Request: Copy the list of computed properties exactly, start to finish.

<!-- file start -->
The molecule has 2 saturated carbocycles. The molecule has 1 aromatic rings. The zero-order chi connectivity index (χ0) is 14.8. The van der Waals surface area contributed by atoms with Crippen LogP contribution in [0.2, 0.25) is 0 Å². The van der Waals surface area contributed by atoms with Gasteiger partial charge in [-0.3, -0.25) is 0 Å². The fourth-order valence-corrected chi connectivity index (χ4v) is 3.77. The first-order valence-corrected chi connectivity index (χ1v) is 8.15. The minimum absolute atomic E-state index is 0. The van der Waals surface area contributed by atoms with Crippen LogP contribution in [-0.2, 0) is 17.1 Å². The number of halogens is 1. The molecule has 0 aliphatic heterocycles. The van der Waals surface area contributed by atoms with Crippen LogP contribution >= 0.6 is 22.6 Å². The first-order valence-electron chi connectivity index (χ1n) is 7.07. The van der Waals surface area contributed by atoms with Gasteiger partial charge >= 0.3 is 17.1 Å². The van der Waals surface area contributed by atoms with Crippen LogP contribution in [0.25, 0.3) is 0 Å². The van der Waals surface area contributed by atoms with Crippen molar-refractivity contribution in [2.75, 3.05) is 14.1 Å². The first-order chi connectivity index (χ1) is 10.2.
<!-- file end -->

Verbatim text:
The molecule has 2 saturated carbocycles. The molecule has 1 aromatic rings. The zero-order chi connectivity index (χ0) is 14.8. The van der Waals surface area contributed by atoms with Crippen LogP contribution in [0.2, 0.25) is 0 Å². The van der Waals surface area contributed by atoms with Gasteiger partial charge in [-0.3, -0.25) is 0 Å². The fourth-order valence-corrected chi connectivity index (χ4v) is 3.77. The first-order valence-corrected chi connectivity index (χ1v) is 8.15. The minimum absolute atomic E-state index is 0. The van der Waals surface area contributed by atoms with Crippen LogP contribution in [-0.2, 0) is 17.1 Å². The number of halogens is 1. The molecule has 0 aliphatic heterocycles. The van der Waals surface area contributed by atoms with Crippen LogP contribution >= 0.6 is 22.6 Å². The first-order valence-electron chi connectivity index (χ1n) is 7.07. The van der Waals surface area contributed by atoms with Gasteiger partial charge >= 0.3 is 17.1 Å². The van der Waals surface area contributed by atoms with Crippen LogP contribution in [0.25, 0.3) is 0 Å². The van der Waals surface area contributed by atoms with Crippen molar-refractivity contribution in [2.75, 3.05) is 14.1 Å². The first-order chi connectivity index (χ1) is 10.2.